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Sunday, August 12, 2012

The kids and I have just started reading The Snoring Bird: My Family's Journey through a Century of Biology, by Bernd Heinrich. So far, it's a very good read; a compelling memoir. A few chapters in, one of my kids remarked, "We are going to have to start writing letters so that we'll have something to refer to when we write our memoirs."

I guess my mind had similar wanderings as I had, for several days, been journaling with a fairly intense day-to-day recording of events in a manner I have not managed for quite some time. There are days I am pretty sure that the computer (namely, Facebook) has ruined me for any meaningful writing that is more than a soundbite. A friend and I were talking about writing letters this past week and how we used to have long-distance friends that we only heard from a few times a year, but because we wrote long and thought-filled letters, we actually felt closer to them and knew more about their lives than we do now.

I'm sure this somehow dates me, but what I sometimes really miss are the early days of Internet, back  before everybody was online and signing on meant giving up the ability to receive a phone call. Whenever I was word-thirsty, I could easily find a place to soak my mind in someone else's deep thoughts or musings. Journeying onto the World Wide Web was a constant act of discovery.

I miss those email loops where a common thread brought people together from all corners of the globe (at least, it seemed like) to discuss a topic and learn from each other. Maybe they still exist, but my experience is that the nature of that type of communication has changed dramatically.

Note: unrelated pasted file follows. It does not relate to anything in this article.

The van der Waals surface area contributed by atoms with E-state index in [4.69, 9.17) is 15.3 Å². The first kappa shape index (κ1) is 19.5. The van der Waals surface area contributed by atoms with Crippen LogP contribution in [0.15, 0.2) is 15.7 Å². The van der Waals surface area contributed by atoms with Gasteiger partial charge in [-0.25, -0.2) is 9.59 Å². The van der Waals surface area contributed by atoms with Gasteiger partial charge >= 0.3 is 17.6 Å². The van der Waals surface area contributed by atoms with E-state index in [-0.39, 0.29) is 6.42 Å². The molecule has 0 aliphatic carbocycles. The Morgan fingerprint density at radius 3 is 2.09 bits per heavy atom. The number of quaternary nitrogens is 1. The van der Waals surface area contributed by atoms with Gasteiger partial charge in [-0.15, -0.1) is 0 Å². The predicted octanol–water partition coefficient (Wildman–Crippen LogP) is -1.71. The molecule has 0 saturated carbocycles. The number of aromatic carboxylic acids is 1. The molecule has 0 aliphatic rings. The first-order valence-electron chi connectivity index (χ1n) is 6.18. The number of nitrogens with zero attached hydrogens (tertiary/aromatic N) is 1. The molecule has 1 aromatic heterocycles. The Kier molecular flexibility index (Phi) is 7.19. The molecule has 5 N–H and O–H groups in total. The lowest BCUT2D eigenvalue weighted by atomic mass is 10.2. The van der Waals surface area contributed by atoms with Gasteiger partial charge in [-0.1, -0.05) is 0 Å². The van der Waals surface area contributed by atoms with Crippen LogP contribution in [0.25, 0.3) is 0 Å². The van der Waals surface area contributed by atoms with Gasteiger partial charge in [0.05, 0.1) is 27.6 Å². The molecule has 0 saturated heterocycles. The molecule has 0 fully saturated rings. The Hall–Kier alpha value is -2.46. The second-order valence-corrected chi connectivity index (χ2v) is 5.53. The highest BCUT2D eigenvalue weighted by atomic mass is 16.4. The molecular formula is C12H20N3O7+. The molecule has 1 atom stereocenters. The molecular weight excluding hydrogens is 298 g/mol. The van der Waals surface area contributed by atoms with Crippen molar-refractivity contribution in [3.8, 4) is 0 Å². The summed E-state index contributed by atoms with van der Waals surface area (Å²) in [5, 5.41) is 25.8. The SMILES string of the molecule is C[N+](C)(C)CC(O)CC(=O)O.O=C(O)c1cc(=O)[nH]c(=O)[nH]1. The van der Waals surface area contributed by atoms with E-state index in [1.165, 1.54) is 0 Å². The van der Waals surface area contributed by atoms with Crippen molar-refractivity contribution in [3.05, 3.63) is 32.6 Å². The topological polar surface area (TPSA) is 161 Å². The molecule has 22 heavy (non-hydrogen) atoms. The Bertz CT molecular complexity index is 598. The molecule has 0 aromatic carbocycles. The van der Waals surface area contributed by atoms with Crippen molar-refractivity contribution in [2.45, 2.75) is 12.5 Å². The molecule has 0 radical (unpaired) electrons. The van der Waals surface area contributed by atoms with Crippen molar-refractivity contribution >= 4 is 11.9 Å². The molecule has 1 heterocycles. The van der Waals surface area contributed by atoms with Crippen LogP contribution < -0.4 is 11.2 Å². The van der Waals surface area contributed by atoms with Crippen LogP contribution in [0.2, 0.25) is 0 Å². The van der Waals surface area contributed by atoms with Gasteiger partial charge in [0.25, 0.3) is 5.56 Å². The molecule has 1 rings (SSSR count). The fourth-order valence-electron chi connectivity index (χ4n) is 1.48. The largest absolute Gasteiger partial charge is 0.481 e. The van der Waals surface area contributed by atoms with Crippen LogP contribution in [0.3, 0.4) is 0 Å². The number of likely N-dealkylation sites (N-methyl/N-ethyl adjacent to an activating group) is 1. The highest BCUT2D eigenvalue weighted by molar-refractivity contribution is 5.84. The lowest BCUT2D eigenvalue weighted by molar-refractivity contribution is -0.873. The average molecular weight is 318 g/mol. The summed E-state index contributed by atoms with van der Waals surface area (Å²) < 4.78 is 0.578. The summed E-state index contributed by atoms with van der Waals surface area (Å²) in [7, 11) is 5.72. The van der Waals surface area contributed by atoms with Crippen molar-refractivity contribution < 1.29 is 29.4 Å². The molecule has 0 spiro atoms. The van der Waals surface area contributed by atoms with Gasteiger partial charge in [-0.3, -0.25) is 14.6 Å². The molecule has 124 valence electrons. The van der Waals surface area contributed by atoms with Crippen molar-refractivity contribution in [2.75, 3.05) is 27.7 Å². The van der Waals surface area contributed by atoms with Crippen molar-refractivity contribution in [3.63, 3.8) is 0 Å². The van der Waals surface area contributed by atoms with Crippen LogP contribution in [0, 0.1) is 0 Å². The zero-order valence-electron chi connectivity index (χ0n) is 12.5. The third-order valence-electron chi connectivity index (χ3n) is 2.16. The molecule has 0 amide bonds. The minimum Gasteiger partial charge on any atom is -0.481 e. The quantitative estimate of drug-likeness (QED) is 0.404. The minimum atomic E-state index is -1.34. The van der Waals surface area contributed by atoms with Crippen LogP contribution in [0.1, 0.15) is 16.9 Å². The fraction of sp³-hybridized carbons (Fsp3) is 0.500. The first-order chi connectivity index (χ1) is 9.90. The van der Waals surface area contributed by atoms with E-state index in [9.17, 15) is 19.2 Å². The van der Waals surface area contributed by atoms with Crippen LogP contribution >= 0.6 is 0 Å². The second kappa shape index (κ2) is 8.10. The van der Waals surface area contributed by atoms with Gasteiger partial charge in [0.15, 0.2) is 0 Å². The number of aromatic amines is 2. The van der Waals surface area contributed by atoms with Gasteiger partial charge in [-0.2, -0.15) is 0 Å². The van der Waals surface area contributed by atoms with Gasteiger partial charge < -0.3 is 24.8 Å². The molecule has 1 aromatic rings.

Today, of course, there are more resources, though they are generally more commercialized and less driven by individual passion. At least, they feel that way to me. Occasionally I have found myself online, searching for some of those "friends" of old. It is interesting to see how they have evolved with the Internet. Most of them are still around in one way or another. Sometimes I long to connect and talk with them about how they've managed the voice (that I think the early days of Internet encouraged so many of us to find) in this time when everybody has one, for better or worse.

Once upon a time I felt the ability to log onto my computer and open a portal to world enlarged my mind. It allowed me to make connections with ideas and people I did not have access to before. Now sometimes I feel it makes my world too small. Maybe I'm just spending my online time in all the wrong places.

1 comment:

bs said...

Part of the reason I quit Facebook
was I wanted to live life not watch
it. Some days still struggle with
if I am doing the living. When email
first became accessible to all I thought
now I will hear from those I don't.
Then all those senseless jokes came around.
Maybe I set my expectations too high?